said, he understood that the Bill now before the House was the Rivers Conservancy Bill. He did not rise for the purpose of moving the rejection of the Bill. The Bill was one which was very much required by a large portion of the country. In the county of Sussex the want of some stringent measure for the conservancy of rivers and the prevention of floods was much felt, especially in his own part of the county. Other parts of the country might have suffered even a great deal more than the county of Sussex. At the same time the Bill was a very important one, and it ought not to be read a second time without a single remark from the Member of the Government who had charge of it. At any rate, he conceived that the second reading had been moved almost without comment, because, if any remarks had been made, they must have been exceedingly short, seeing that he had only left the House for a few moments, and had returned immediately, when he heard by accident that the Bill was about to be brought on. He was bound to admit that he was much surprised at that, because the object of the measure was to place very large powers in the hands of certain public bodies, and to enable them to tax areas which had never been taxed before. Although he did not object, and certainly looked forward to a larger area being taxed, there was, nevertheless, a great deal to be said as to how that area should be taxed. Everyone knew how difficult it was to define a river area and a river basin—and to settle what were uplands, and midlands and lowlands. He had read the present Bill most attentively, and he did not think that it was as satisfactorily or as carefully drawn as it might have been. It gave certain powers, in addition to these, of defining the areas of taxation which would require careful consideration. For instance, powers were given to certain local bodies which were not contained in the last Bill. [Mr. DODSON: They were in the last Bill.] He was under the impression that the powers now proposed to be conferred upon local bodies were new. At any rate, if not altogether new, they were much more extensive than any of the powers given in the Bill of last year. But, be that as it might, the Bill did confer extraordinary powers upon certain local bodies. It dealt, but not very effectually, with the Commissioners of Sewers. It gave power to supersede the Commissioners of Sewers; but it did not give power to provide for their extension in the numerous parts of the country in which they had done exceedingly good work. [Mr. DODSON: It does.] The right hon. Gentleman said it did; but he (Sir Walter B. Barttelot) had looked carefully at that part of the Bill, and failed to see that it did. It was admitted on all hands that, in certain parts of the country, the Commissioners of Sewers had been doing good work, and that, instead of being superseded, they should have their powers extended by the Bill. He did not wish, at that late hour of the night—a quarter past 12—to discuss the provisions of the Bill too closely upon the Motion for the second reading. Fortunately for the House the New Rules had not yet been passed, and they would be able to consider the details of the Bill more frequently and at greater length than would probably be the case if the New Rules were passed. It was one of these measures which required careful consideration and discussion in regard to the different provisions contained in the Bill. His hon. Friend the Member for South Leicestershire (Mr. Pell) entertained strong opinions in reference to some of the details; and he was quite certain that if his hon. Friend had thought there was any chance of the Bill coming on that night he would have been in his place. This was a loss to the House, because he (Sir Walter B. Barttelot) knew that his hon. Friend had some remarks to make which might have helped the House in dealing with the Bill when it went into Committee. It was a very important measure indeed, and no one could deny that a measure of some kind was wanted in the country; but, at the same time, it was a subject which required to be most carefully dealt with. [Mr. J. HOWARD: Hear, hear!] The hon. Gentleman the Member for Bedfordshire cheered that remark. He was glad to find that the hon. Gentleman was not prepared to indorse everything contained in the Bill. Probably he had arrived at the opinion that the higher ground ought to contribute something towards the protection of the lower ground. An agriculturist such as the hon. Gentleman was, well acquainted with the position and wants and requirements of the country, would, no doubt, be prepared to propose that his own constituents should be charged a fair proportion towards the rates that it would be necessary to impose in carrying out the provisions of the Bill. Although he (Sir Walter B. Barttelot) did not agree with all the main provisions of the measure, he should certainly not oppose the second reading, as it had been moved; but hoped that a proper and fair discussion would take place on going into Committee.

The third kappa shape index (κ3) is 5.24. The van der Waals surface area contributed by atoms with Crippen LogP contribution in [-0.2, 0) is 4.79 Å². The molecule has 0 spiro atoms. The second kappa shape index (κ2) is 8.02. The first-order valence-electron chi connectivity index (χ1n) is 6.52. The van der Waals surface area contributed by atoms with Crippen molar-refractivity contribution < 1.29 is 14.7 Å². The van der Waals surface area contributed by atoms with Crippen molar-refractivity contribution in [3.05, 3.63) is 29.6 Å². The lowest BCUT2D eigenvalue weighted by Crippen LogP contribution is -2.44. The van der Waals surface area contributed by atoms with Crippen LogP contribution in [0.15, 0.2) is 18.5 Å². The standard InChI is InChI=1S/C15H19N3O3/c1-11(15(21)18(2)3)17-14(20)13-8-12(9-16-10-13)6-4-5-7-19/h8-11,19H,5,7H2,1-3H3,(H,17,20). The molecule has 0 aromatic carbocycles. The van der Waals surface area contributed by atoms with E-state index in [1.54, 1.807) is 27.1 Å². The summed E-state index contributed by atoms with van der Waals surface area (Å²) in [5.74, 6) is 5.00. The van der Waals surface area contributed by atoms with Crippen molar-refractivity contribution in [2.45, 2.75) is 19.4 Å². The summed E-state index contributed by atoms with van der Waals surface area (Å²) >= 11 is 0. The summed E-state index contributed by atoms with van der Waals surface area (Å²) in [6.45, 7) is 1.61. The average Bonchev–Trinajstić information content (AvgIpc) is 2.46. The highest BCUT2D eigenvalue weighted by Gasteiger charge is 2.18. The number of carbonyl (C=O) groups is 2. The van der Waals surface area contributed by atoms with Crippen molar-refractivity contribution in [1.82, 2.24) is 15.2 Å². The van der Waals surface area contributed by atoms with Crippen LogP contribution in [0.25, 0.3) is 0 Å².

said, he quite agreed with some of the remarks which had fallen from the hon. and gallant Baronet (Sir Walter B. Barttelot). He had no wish now, and never had, to oppose the Bill. He was fully aware that it might confer many advantages upon the country; but it was defective in several material particulars; and in reference to some small rivers on the borders of Cambridgeshire, it would be necessary to make further provisions than were at present proposed. Therefore, in agreeing to the second reading, he wished to guard himself against assenting to all of its details. One proposal contained in the Bill was quite a new one in the taxation of the country—namely, that anybody should be taxed who did not derive benefit from the taxes imposed. He also objected to the proposition to lay a charge, not upon the owners, but upon the occupiers of land, a principle precisely contrary to that on which the great Fen levels had been drained. He thought that great care should be taken, in order to insure that the great districts to which he had referred as being at one time covered with water, and since converted into fertile fields, should not be interfered with. He remembered, on an occasion about two years ago, when he was one of a deputation that waited on the right hon. Gentleman the President of the Board of Trade, it was admitted by one of the members that a great deal of the flooding of the lowlands was caused by riparian proprietors allowing their trees to fall into the rivers. He contended that the midlands and uplands were in no way responsible for such neglect on the part of the riparian proprietors; and, although he 'should not trouble the House with any further remarks upon the subject, he begged to say that, while he abstained from offering any opposition to the second reading, he reserved to himself perfect liberty of raising objections upon these and other points when the House went into Committee on the Bill.